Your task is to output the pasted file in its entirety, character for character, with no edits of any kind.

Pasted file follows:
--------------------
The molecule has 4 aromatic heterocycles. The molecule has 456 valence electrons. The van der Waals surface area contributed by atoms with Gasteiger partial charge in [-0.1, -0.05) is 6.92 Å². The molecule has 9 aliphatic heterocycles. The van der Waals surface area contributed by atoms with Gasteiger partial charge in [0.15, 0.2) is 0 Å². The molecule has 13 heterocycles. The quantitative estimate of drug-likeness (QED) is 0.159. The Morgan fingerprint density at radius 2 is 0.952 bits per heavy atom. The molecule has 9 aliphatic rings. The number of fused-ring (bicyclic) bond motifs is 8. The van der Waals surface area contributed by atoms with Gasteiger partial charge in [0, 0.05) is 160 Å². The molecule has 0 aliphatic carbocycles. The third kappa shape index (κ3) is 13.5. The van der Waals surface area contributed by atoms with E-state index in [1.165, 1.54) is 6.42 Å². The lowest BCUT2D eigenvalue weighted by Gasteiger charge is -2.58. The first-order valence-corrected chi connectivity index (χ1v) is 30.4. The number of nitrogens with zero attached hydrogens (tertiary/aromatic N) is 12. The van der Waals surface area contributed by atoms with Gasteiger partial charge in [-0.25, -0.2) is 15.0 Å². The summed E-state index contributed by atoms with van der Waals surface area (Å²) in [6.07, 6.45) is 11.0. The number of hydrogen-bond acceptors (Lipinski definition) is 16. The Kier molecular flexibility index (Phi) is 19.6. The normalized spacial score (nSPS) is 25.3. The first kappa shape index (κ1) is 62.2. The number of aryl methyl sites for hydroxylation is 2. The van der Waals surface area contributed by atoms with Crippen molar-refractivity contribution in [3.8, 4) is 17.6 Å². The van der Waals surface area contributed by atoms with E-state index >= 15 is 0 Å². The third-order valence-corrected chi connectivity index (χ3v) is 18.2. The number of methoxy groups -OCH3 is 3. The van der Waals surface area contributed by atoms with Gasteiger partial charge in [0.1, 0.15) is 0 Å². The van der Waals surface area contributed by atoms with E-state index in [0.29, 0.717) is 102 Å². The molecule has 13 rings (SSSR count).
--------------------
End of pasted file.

The molecule has 4 aromatic heterocycles. The molecule has 456 valence electrons. The van der Waals surface area contributed by atoms with Gasteiger partial charge in [-0.1, -0.05) is 6.92 Å². The molecule has 9 aliphatic heterocycles. The van der Waals surface area contributed by atoms with Gasteiger partial charge in [0.15, 0.2) is 0 Å². The molecule has 13 heterocycles. The quantitative estimate of drug-likeness (QED) is 0.159. The Morgan fingerprint density at radius 2 is 0.952 bits per heavy atom. The molecule has 9 aliphatic rings. The number of fused-ring (bicyclic) bond motifs is 8. The van der Waals surface area contributed by atoms with Gasteiger partial charge in [0, 0.05) is 160 Å². The molecule has 0 aliphatic carbocycles. The third kappa shape index (κ3) is 13.5. The van der Waals surface area contributed by atoms with E-state index in [1.165, 1.54) is 6.42 Å². The lowest BCUT2D eigenvalue weighted by Gasteiger charge is -2.58. The first-order valence-corrected chi connectivity index (χ1v) is 30.4. The number of nitrogens with zero attached hydrogens (tertiary/aromatic N) is 12. The van der Waals surface area contributed by atoms with Gasteiger partial charge in [-0.25, -0.2) is 15.0 Å². The summed E-state index contributed by atoms with van der Waals surface area (Å²) in [6.07, 6.45) is 11.0. The number of hydrogen-bond acceptors (Lipinski definition) is 16. The Kier molecular flexibility index (Phi) is 19.6. The normalized spacial score (nSPS) is 25.3. The first kappa shape index (κ1) is 62.2. The number of aryl methyl sites for hydroxylation is 2. The van der Waals surface area contributed by atoms with Crippen molar-refractivity contribution in [3.8, 4) is 17.6 Å². The van der Waals surface area contributed by atoms with E-state index >= 15 is 0 Å². The third-order valence-corrected chi connectivity index (χ3v) is 18.2. The number of methoxy groups -OCH3 is 3. The van der Waals surface area contributed by atoms with Gasteiger partial charge in [0.1, 0.15) is 0 Å². The van der Waals surface area contributed by atoms with E-state index in [0.29, 0.717) is 102 Å². The molecule has 13 rings (SSSR count).